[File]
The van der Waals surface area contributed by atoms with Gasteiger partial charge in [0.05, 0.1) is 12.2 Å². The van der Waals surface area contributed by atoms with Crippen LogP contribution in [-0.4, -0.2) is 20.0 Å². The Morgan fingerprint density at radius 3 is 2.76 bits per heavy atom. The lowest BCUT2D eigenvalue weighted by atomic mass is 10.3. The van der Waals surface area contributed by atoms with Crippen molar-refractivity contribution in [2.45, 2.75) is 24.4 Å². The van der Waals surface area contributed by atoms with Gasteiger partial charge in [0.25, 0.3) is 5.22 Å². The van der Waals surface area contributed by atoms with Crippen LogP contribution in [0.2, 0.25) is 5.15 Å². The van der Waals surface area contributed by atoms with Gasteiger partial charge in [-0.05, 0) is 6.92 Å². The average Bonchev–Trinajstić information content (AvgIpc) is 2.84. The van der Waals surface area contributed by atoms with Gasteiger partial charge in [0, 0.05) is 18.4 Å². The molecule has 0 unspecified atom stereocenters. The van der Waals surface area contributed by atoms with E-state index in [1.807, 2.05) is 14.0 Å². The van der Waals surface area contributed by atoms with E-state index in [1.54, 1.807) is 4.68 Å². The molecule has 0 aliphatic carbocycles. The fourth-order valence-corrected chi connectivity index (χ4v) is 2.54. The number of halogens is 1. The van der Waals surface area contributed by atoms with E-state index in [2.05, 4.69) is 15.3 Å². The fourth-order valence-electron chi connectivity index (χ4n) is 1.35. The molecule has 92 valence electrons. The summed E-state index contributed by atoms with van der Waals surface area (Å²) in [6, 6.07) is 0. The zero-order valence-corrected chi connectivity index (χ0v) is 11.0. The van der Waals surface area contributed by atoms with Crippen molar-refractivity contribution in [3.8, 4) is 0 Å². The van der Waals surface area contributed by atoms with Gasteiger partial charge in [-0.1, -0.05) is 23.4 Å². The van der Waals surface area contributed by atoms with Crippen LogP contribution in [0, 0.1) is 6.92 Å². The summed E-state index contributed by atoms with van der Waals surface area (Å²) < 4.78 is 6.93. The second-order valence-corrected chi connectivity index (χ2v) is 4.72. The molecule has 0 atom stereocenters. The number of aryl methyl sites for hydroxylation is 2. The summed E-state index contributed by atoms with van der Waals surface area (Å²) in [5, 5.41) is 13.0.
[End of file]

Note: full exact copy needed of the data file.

The van der Waals surface area contributed by atoms with Gasteiger partial charge in [0.05, 0.1) is 12.2 Å². The van der Waals surface area contributed by atoms with Crippen LogP contribution in [-0.4, -0.2) is 20.0 Å². The Morgan fingerprint density at radius 3 is 2.76 bits per heavy atom. The lowest BCUT2D eigenvalue weighted by atomic mass is 10.3. The van der Waals surface area contributed by atoms with Crippen molar-refractivity contribution in [2.45, 2.75) is 24.4 Å². The van der Waals surface area contributed by atoms with Gasteiger partial charge in [0.25, 0.3) is 5.22 Å². The van der Waals surface area contributed by atoms with Crippen LogP contribution in [0.2, 0.25) is 5.15 Å². The van der Waals surface area contributed by atoms with Gasteiger partial charge in [-0.05, 0) is 6.92 Å². The average Bonchev–Trinajstić information content (AvgIpc) is 2.84. The van der Waals surface area contributed by atoms with Gasteiger partial charge in [0, 0.05) is 18.4 Å². The molecule has 0 unspecified atom stereocenters. The van der Waals surface area contributed by atoms with E-state index in [1.807, 2.05) is 14.0 Å². The van der Waals surface area contributed by atoms with E-state index in [1.54, 1.807) is 4.68 Å². The molecule has 0 aliphatic carbocycles. The fourth-order valence-corrected chi connectivity index (χ4v) is 2.54. The number of halogens is 1. The van der Waals surface area contributed by atoms with E-state index in [2.05, 4.69) is 15.3 Å². The fourth-order valence-electron chi connectivity index (χ4n) is 1.35. The molecule has 92 valence electrons. The summed E-state index contributed by atoms with van der Waals surface area (Å²) in [6, 6.07) is 0. The zero-order valence-corrected chi connectivity index (χ0v) is 11.0. The van der Waals surface area contributed by atoms with Crippen molar-refractivity contribution in [3.8, 4) is 0 Å². The van der Waals surface area contributed by atoms with Gasteiger partial charge in [-0.1, -0.05) is 23.4 Å². The van der Waals surface area contributed by atoms with Crippen LogP contribution in [0, 0.1) is 6.92 Å². The summed E-state index contributed by atoms with van der Waals surface area (Å²) < 4.78 is 6.93. The second-order valence-corrected chi connectivity index (χ2v) is 4.72. The molecule has 0 atom stereocenters. The number of aryl methyl sites for hydroxylation is 2. The summed E-state index contributed by atoms with van der Waals surface area (Å²) in [5, 5.41) is 13.0.